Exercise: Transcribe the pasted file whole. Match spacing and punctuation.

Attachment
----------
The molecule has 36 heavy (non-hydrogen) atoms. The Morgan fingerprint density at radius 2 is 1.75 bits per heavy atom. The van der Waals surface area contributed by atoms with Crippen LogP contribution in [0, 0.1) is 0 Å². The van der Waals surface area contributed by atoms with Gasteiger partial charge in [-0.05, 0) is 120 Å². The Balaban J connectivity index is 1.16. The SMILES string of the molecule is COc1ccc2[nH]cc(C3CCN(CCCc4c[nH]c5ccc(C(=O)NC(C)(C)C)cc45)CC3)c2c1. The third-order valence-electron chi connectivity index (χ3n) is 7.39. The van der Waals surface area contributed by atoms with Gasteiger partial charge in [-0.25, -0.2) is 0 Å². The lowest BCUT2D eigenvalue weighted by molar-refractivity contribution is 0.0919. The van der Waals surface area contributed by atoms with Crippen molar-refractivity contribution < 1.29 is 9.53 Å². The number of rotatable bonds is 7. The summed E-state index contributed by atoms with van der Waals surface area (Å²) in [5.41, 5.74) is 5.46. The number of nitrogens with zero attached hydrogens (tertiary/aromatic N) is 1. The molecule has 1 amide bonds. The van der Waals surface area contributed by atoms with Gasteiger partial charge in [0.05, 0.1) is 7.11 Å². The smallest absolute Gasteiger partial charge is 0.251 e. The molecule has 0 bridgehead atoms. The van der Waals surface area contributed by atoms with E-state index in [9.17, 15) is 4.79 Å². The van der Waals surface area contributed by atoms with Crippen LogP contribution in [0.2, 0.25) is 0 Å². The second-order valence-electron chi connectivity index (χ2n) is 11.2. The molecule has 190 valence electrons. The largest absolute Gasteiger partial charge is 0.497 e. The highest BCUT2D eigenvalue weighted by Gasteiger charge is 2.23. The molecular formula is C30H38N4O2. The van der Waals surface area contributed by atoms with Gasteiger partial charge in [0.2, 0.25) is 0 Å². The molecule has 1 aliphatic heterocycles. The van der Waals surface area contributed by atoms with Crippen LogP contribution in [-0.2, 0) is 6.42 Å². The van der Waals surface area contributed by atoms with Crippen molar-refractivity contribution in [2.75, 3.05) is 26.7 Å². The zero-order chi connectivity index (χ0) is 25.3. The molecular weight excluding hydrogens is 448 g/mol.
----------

The molecule has 36 heavy (non-hydrogen) atoms. The Morgan fingerprint density at radius 2 is 1.75 bits per heavy atom. The van der Waals surface area contributed by atoms with Crippen LogP contribution in [0, 0.1) is 0 Å². The van der Waals surface area contributed by atoms with Gasteiger partial charge in [-0.05, 0) is 120 Å². The Balaban J connectivity index is 1.16. The SMILES string of the molecule is COc1ccc2[nH]cc(C3CCN(CCCc4c[nH]c5ccc(C(=O)NC(C)(C)C)cc45)CC3)c2c1. The third-order valence-electron chi connectivity index (χ3n) is 7.39. The van der Waals surface area contributed by atoms with Gasteiger partial charge in [-0.25, -0.2) is 0 Å². The lowest BCUT2D eigenvalue weighted by molar-refractivity contribution is 0.0919. The van der Waals surface area contributed by atoms with Crippen molar-refractivity contribution < 1.29 is 9.53 Å². The number of rotatable bonds is 7. The summed E-state index contributed by atoms with van der Waals surface area (Å²) in [5.41, 5.74) is 5.46. The number of nitrogens with zero attached hydrogens (tertiary/aromatic N) is 1. The molecule has 1 amide bonds. The van der Waals surface area contributed by atoms with Gasteiger partial charge in [0.05, 0.1) is 7.11 Å². The smallest absolute Gasteiger partial charge is 0.251 e. The molecule has 0 bridgehead atoms. The van der Waals surface area contributed by atoms with E-state index in [9.17, 15) is 4.79 Å². The van der Waals surface area contributed by atoms with Crippen LogP contribution in [0.2, 0.25) is 0 Å². The second-order valence-electron chi connectivity index (χ2n) is 11.2. The molecule has 190 valence electrons. The largest absolute Gasteiger partial charge is 0.497 e. The highest BCUT2D eigenvalue weighted by Gasteiger charge is 2.23. The molecular formula is C30H38N4O2. The van der Waals surface area contributed by atoms with Gasteiger partial charge in [0.2, 0.25) is 0 Å². The molecule has 1 aliphatic heterocycles. The van der Waals surface area contributed by atoms with Crippen LogP contribution in [-0.2, 0) is 6.42 Å². The van der Waals surface area contributed by atoms with Crippen molar-refractivity contribution in [2.75, 3.05) is 26.7 Å². The zero-order chi connectivity index (χ0) is 25.3. The molecular weight excluding hydrogens is 448 g/mol.